The answer seems obvious. Who wouldn’t want to scale their company’s growth? Who wouldn’t want their company to grow as quickly as they would like? Who wouldn’t want the only limit on their size to be the size of their market?
It sounds like a dream, doesn’t it? It’s not a dream. It is a real, tangible, and healthy part of an organization’s growth cycle. One that, theoretically, an organization can stay in indefinitely. Les McKeown calls this Predictable Success.
However, very few companies are in Predictable Success, and many new businesses never make it into Predictable Success.
While there are several reasons for this, in this article I want to focus on the role of the visionary/founder/president/owner/CEO/whatever (I’ll shorten this to Visionary for simplicity’s sake) plays in getting the business into Predictable Success. We’ll discuss what it costs them and why not everyone chooses Predictable Success.
The Role of the Visionary
The Visionary brings vision and entrepreneurial spark to an organization of any size. They are why focused and future focused. Things like growth, culture, and client satisfaction tend to be top of mind.The Visionary brings vision and entrepreneurial spark to an organization of any size. They are why focused and future focused. Things like growth, culture, and client satisfaction tend to be top of mind. Click To Tweet
Often the Visionary is the founder and is there from the very beginning. In the beginning, it is all hands on deck. This can be a Visionary’s dream. There are very few rules, and none of them apply to you! You see it, you take it, and you move on to the next thing. It’s fast, and it’s energizing for a visionary. It’s an all-out breathless race to the finish line, and every day is a fight for survival.
To get through Early Struggle, the Visionary needs an Operator. Operators don’t tend to move quite as fast as the Visionary. They don’t usually do things the same way as the Visionary. Operators need to finish things while Visionaries are often content to start things. For some Visionaries, these differences can feel like too much.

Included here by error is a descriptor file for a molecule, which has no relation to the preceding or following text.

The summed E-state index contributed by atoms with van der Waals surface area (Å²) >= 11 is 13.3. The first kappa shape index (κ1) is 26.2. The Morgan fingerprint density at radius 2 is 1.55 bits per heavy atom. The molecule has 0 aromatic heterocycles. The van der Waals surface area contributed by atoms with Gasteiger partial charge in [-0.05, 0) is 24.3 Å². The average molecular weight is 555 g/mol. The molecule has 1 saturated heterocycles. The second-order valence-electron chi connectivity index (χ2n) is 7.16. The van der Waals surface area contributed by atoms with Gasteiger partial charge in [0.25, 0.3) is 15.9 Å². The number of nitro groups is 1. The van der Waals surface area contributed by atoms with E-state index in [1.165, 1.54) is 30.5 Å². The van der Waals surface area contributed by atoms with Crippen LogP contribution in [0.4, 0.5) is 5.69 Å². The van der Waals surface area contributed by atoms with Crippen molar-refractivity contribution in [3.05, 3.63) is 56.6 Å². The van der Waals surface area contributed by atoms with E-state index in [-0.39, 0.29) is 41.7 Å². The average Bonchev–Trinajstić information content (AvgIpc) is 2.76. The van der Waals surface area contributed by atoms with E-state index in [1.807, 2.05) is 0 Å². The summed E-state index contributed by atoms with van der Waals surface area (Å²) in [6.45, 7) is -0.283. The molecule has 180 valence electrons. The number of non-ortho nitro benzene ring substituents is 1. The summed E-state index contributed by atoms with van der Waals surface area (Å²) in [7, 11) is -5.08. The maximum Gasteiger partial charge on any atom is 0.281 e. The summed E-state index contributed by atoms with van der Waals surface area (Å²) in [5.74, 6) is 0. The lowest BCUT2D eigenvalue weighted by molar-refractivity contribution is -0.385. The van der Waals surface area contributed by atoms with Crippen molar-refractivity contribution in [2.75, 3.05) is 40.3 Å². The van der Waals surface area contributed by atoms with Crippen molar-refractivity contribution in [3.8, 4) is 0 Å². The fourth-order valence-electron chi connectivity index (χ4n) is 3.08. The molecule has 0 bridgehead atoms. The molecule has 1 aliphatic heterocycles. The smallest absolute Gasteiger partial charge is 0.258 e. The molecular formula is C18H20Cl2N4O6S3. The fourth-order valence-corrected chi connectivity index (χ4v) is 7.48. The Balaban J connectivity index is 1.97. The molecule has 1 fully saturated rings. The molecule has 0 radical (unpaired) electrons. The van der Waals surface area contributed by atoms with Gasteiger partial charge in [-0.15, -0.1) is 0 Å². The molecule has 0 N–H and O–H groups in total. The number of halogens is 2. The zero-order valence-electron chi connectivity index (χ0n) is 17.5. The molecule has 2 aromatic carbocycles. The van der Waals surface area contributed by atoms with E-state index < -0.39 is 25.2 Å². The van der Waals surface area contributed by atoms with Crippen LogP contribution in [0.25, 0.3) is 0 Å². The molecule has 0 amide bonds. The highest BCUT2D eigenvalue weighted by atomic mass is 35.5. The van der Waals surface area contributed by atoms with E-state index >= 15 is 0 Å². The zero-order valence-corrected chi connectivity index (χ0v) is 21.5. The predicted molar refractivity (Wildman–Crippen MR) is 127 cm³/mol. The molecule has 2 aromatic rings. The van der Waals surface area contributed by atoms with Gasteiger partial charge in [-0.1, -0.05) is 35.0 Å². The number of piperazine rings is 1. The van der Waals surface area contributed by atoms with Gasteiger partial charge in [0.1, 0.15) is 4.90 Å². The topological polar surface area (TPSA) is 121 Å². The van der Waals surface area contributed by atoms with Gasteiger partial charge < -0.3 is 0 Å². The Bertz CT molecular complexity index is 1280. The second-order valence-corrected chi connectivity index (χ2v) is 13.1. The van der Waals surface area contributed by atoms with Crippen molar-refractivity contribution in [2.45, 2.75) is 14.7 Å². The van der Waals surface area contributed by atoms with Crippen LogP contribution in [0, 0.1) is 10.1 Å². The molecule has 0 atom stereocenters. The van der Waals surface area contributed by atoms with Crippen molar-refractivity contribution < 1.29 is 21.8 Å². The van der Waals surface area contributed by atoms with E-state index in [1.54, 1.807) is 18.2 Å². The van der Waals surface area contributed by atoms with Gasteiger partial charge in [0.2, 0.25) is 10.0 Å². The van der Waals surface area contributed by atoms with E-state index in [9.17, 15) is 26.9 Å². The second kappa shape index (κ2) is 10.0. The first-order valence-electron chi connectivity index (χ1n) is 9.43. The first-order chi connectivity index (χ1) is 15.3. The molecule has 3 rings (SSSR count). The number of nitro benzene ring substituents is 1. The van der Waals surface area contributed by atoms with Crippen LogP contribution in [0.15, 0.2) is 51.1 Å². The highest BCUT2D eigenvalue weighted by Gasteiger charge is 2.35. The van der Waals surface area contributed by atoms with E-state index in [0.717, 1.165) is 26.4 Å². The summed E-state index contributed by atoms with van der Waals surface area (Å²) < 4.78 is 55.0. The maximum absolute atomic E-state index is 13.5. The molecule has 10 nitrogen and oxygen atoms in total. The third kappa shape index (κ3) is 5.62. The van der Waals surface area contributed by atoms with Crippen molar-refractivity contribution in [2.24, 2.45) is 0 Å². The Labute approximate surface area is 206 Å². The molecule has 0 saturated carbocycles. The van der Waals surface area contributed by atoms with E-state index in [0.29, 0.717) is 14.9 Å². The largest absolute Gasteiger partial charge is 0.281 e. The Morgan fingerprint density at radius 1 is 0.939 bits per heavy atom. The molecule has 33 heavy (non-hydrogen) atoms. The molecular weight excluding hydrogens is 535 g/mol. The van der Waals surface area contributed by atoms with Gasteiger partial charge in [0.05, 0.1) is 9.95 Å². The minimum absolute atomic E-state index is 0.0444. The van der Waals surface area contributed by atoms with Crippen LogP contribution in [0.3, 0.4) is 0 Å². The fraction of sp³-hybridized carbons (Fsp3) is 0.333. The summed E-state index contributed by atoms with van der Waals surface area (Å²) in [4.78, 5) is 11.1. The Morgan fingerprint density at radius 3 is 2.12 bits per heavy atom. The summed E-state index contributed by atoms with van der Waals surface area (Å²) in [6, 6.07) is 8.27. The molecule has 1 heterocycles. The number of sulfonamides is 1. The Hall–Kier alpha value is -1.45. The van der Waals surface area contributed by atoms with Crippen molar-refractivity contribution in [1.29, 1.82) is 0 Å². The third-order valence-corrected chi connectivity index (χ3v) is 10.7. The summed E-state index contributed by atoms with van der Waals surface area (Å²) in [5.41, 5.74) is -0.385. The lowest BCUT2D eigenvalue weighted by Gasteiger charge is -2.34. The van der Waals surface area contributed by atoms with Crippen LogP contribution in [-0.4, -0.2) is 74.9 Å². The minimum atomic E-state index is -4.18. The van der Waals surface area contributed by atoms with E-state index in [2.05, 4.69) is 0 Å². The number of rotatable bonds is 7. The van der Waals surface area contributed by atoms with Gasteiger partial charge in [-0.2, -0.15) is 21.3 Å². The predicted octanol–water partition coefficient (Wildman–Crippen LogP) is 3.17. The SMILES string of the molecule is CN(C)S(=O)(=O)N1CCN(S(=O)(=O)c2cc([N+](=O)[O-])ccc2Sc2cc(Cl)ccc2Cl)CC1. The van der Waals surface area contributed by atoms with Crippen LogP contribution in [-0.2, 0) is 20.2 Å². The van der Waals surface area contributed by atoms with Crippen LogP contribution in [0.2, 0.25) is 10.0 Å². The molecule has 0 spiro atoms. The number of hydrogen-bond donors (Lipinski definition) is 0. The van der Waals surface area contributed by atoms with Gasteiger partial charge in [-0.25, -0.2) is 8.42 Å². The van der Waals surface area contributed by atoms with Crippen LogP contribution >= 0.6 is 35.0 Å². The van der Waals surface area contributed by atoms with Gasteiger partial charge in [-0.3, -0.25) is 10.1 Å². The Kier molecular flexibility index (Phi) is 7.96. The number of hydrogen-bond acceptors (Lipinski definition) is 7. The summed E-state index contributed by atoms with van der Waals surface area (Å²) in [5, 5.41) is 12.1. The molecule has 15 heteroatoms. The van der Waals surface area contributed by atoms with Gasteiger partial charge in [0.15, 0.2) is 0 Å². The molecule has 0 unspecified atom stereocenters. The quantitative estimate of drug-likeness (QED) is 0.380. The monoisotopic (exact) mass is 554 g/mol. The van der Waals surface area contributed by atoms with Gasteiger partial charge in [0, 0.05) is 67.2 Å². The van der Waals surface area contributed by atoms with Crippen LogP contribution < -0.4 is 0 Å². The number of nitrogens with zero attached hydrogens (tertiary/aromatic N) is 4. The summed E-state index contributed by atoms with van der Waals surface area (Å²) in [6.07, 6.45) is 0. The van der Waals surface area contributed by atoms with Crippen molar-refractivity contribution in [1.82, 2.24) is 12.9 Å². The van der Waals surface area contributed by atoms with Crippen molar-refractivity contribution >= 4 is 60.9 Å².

In the early days of this adrenaline-filled phase, the Visionary was as free as the west was wild. Sometimes Visionaries can get stuck here. They may believe they need the pressure. They may want to retain all the control. In either case, staying in this struggle for growth phase is never a good thing. When in Early Struggle, you should have only one objective: to get out of it and into Fun.
When the Visionary and Operator get into a rhythm, great things happen. The whole organization starts to grow, new customers come in, great work gets done, and the business bank accounts begin to climb upward steadily. This is Fun, and for the Visionary, they often feel more successful than they ever have before.
However, as success continues, the organization starts to feel the effects of growth, particularly when it fails to cope with the added complexity within the business. At the beginning of Fun, the Visionary owns the business, but by the time Fun is over, it feels like the business owns them. Les calls this time Whitewater.
Whitewater creates a question that the Visionary must answer eventually. Do you want to slow the growth and return to Fun, or do you want to scale the growth and take the organization to the next level?
If you are a Visionary and you feel like your organization is in Whitewater, there is one thing you need to know. The path to Predictable Success is in the opposite direction of the road back to Fun. Systems and processes and Processors pave the way to Predictable Success, and all of these will slow you down and may even make things worse before they get better.
By now, you may be able to understand better why some Visionaries choose to slow their growth and return to Fun. All those systems and processes are a big part of why they left and started the business in the first place.
As you look to the future, I’d like to encourage you to find the spot that you will enjoy the most.
If you love the Early Struggle, start quickly, and then sell fast and start again.
If you love the autonomy and ease of Fun, then stay there. Turn the dials back just enough to keep the complexity at bay, and you’ll be able to enjoy the ride for the long haul.
If your ready to see all that your organization can become, then buckle up. The road to Predictable Success requires much change, but it comes with an excellent reward!
For more from Les, check out his books Predictable Success and The Synergist.
For help diagnosing what stage your organization is in, take this quiz and post your result in the comments below.